this time he rewrote ' Infelice,' the second pul
lished version of which is dated Leipzig, Jan. 1,
1843. P. 287 a, 1. 4 from bottom, read He _r
turned to Leipzig on Dec. 3, bringing Miss Lir


ith hira (Mr. Eockstro's information) ; anJ two
aes lower, for Miss Lind read her. P. 288 a.
dd as a foot-note : On this occasion he dis-
ivered the two redundant bars in the Trio of
eethoven's Symphony, which had remained un-
irrected, notwithstanding Beethoven's protest

the publishers in 1810. P. 288 5, 1. 40, add
8 a reminiscence it may be mentioned that the
>lding C's for the oboe in the recitative of the
outh, in no. 19, were put in at the end of the
•st rehearsal, on Mr. Grattan Cooke's complain-
g that Mendelssohn had given him no solos.
i note 19 add Mr. Bennett's Examination
iS reprinted and completed in the * Musical
imes ' from Oct. 1882 to April 1883 inclusive.
, 294 h, I. 5, add After a breakfast with him

B. Hawes's, Thackeray told Pichard Doj'le
?ho told the writer), 'His face is the most
lautiful face I ever saw, like what I imagine
ir Saviour's to have been.' Sir F. Pollock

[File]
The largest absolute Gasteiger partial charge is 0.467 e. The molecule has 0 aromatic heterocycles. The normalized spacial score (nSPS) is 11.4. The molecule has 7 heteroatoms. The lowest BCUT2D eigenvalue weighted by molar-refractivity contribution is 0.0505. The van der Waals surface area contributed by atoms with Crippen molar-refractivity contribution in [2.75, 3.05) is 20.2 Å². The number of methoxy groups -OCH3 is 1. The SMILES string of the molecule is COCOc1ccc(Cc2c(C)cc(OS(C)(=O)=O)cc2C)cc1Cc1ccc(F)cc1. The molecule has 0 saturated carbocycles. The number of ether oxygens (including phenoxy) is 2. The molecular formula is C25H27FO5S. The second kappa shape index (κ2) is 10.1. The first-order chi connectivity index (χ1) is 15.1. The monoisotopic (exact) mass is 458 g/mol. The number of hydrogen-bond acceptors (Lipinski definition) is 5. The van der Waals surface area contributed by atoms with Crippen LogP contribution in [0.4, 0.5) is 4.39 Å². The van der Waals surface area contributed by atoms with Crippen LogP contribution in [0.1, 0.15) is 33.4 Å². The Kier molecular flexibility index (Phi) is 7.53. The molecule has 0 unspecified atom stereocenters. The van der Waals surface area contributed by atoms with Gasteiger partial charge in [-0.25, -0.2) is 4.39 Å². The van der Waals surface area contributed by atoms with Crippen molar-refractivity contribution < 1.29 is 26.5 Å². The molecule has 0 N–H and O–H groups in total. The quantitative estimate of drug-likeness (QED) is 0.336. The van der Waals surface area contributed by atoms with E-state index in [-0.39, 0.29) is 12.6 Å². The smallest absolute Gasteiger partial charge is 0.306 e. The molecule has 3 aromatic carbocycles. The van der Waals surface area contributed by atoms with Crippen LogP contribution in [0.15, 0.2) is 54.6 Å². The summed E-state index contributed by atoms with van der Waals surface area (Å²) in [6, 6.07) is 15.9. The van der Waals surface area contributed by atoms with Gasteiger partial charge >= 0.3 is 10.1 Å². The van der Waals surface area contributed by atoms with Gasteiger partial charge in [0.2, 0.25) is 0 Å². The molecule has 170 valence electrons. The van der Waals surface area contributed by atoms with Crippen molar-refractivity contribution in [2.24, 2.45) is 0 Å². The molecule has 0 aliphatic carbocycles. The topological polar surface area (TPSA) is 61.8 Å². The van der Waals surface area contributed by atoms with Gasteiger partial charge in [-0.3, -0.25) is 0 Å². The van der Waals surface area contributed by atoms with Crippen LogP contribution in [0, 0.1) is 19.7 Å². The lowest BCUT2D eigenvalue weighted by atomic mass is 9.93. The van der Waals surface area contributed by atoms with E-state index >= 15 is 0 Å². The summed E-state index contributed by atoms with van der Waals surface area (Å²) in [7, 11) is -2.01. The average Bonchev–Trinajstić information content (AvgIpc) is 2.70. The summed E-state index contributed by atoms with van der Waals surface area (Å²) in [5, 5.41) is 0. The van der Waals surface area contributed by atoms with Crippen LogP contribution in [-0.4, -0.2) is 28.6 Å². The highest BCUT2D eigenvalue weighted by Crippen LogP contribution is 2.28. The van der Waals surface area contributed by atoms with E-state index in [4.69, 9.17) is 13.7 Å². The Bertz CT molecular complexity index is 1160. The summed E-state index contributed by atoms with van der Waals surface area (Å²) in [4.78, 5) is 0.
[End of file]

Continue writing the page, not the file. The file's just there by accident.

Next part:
leminisc. i. 215) ' was much struck by his fine
ee and figure, and the excellence of his conver-
tion.' Line 24, add They could also sparkle
ith rage like a tiger's (Moscbeles, Life, i.
!4). P. 295 a, 1. 34. After Schramm, add
ernet's was painted in return for an extempore
ntasia on ' Don Juan.' Vemet sent it to the
^endelssohns at Berlin. (See Eebecka's letter
, Eckardt's 'David,' p. 39.) P. 3006, after the
non, add A somewhat similar canon, written

the album of Mr. Parry in 1846, is printed

the 'Musical World' for Aug. 19, 1848.
notlier for two violas, ' Viola i, Sir G. Smart ;
iola 2, F. M. B. July 1831,' is given by Dr.

Online LibraryGeorge GroveA dictionary of music and musicians (A.D. 1450-1889) by eminent writers, English and foreign : with illustrations and woodcuts (Volume 4) → online text (page 169 of 194)